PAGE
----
Aris Damadian Lindemans
Aris Damadian Lindemans

Track
Urban Environment – Architectural History

E-Mail
Aris.lindemans@gmail.com

Work Position
Instructor, Architectural History IV

Date passed dissertation proposal defense
October 28, 2010



Biography

Aris Damadian Lindemans studied Urban Planning and Art History as an undergraduate at Rutgers University in New Brunswick.  She received a Master of Architecture degree from the NJIT School of Architecture and a Master in Civil Engineering degree from NJIT School of Engineering in 2006.  Before returning to NJIT to begin work on a Ph.D., Aris worked for  Gwathmey Siegel Architects and today continues to work as a residential architect in New Jersey.  She began her Ph.D. studies in 2007 and has been teaching architectural history at NJIT since 2008. Her dissertation proposal, ‘Amusement, Morals, and Religion: The Late Nineteenth Century Seaside Resort Towns of Asbury Park and Ocean Grove’ was approved in 2010 and is now a work in progress. Aris has presented her research at the Popular Culture Association/American Culture Association (PCA/ACA) Conference in St. Louis, the Nineteenth Century Studies Association (NCSA) Conference in Albuquerque, and the Urban Studies Group Conference in England.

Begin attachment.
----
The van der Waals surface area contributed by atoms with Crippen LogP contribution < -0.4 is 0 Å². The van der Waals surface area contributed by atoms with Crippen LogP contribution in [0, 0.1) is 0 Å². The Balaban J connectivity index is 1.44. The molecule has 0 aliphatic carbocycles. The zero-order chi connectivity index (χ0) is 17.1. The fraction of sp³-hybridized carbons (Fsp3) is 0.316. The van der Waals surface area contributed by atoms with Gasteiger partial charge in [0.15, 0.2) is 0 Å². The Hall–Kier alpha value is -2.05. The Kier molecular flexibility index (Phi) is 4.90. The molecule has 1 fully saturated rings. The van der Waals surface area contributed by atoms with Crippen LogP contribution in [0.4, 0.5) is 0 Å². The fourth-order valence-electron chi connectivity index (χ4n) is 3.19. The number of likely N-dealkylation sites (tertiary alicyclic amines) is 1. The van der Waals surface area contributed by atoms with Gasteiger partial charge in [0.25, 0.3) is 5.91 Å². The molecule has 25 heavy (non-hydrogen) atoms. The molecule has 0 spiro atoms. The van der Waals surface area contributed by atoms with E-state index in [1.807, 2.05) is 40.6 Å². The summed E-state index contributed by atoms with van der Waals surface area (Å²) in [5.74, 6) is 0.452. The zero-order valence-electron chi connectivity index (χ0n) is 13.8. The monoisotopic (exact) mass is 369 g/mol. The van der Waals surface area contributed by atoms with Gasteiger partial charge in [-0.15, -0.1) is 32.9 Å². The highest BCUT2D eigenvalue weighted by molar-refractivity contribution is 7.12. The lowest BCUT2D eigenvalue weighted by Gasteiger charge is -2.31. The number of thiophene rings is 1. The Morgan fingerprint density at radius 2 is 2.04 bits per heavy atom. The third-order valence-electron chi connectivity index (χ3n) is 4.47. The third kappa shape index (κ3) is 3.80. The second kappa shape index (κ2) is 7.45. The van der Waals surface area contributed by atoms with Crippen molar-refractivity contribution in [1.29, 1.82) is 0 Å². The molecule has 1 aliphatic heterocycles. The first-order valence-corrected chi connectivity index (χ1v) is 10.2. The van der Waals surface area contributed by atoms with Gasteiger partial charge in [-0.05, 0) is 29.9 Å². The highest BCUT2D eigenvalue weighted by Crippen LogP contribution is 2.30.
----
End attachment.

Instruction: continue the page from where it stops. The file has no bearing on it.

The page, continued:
Title of the Dissertation

Amusement, Morals, and Religion: The Late Nineteenth Century Seaside Resort Towns of Asbury Park and Ocean Grove

Dissertation Proposal Abstract

My research looks at two neighboring New Jersey seaside resort towns of the late nineteenth century: Asbury Park and Ocean Grove.  Although their histories were intertwined, Asbury Park developed as a typical tourist destination constructed of popular amusement infrastructure while Ocean Grove developed as a Methodist camp resort encircled by waves of canvas tents designed for more conservative religious tourists. The fortuitous anomaly of these neighboring secular and religious resorts offers an exciting potential to explore the collision of amusement, morals, and religion. I will show that the clashing interpretation of moral recreation in these towns and the dialogue between them inspired unprecedented urban forms, revealing an important intersection in nineteenth century American culture between moral recreation and physical space.  I will study the daily rituals and behaviors of vacationers as revealed by primary visual and textual sources (i.e. postcards and diaries), to tell the history of the creation/use/perception of vacation architecture and spaces.

 


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